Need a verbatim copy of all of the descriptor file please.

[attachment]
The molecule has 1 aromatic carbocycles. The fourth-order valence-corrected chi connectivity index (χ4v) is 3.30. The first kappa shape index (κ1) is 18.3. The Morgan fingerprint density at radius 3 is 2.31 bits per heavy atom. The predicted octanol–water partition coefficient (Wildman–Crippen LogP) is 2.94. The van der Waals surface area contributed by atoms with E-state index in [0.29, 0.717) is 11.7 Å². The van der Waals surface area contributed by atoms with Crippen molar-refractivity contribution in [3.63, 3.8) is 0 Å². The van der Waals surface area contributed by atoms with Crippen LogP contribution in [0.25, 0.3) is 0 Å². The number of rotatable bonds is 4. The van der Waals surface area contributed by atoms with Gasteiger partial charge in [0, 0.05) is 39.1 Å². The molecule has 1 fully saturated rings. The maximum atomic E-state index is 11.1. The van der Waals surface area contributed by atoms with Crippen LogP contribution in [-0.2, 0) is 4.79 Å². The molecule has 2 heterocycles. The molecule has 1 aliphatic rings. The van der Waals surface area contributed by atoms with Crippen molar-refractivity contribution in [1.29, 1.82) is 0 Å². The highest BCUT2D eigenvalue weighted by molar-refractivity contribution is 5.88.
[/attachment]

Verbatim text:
The molecule has 1 aromatic carbocycles. The fourth-order valence-corrected chi connectivity index (χ4v) is 3.30. The first kappa shape index (κ1) is 18.3. The Morgan fingerprint density at radius 3 is 2.31 bits per heavy atom. The predicted octanol–water partition coefficient (Wildman–Crippen LogP) is 2.94. The van der Waals surface area contributed by atoms with E-state index in [0.29, 0.717) is 11.7 Å². The van der Waals surface area contributed by atoms with Crippen molar-refractivity contribution in [3.63, 3.8) is 0 Å². The van der Waals surface area contributed by atoms with Crippen LogP contribution in [0.25, 0.3) is 0 Å². The number of rotatable bonds is 4. The van der Waals surface area contributed by atoms with Gasteiger partial charge in [0, 0.05) is 39.1 Å². The molecule has 1 fully saturated rings. The maximum atomic E-state index is 11.1. The van der Waals surface area contributed by atoms with Crippen LogP contribution in [-0.2, 0) is 4.79 Å². The molecule has 2 heterocycles. The molecule has 1 aliphatic rings. The van der Waals surface area contributed by atoms with Crippen molar-refractivity contribution in [1.29, 1.82) is 0 Å². The highest BCUT2D eigenvalue weighted by molar-refractivity contribution is 5.88.